Easter Island, a volcanic island in the South Pacific, is the site of a great mystery. Over 600 enormous stone heads, 2,000 years old, each carved from a solid piece of rock and with identical faces, stand over all the island. They rise from 10 to 40 feet above the surface and weigh up to 70 tons each. None of these heads has eyes, and none is complete.
Ancient people who lived on the island left tools scattered around the partly finished figures, but archeologists have no explanation why work was stopped suddenly and why it was never continued. Also, how could the island’s inhabitants of 2,000 years ago have moved the heavy stones from the island’s stone quarry 10 miles away? And what did the figures represent?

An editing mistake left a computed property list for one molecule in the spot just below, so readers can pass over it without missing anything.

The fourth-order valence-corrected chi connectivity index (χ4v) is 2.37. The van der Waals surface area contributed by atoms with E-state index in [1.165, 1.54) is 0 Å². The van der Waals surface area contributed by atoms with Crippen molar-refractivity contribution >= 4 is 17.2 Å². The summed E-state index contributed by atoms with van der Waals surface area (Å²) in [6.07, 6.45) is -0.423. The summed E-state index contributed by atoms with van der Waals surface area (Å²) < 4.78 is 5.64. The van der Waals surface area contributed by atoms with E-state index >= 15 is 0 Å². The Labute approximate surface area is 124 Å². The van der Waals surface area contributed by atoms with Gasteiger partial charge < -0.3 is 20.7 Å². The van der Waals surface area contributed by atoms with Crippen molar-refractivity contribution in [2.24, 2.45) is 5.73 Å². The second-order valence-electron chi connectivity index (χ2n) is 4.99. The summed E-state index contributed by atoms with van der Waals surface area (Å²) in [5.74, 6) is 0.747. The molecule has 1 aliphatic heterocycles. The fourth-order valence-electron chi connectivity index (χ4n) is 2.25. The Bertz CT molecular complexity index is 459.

Island legends tell of wars in 400 A.D. between the original inhabitants who came from Peru and invaders from other South Sea islands. The natives, who were the statue builders, were called the long-ears and the invaders, the short-ears.
Since the short-eared winners of those wars did not know how to carve statues and were unable to unlock the secrets found on wooden tablets written in a strange script, archeologists believe that the statues were the work of the long-ears. But who they were and how they got to this island 2,500 miles away from South America still remains a mystery!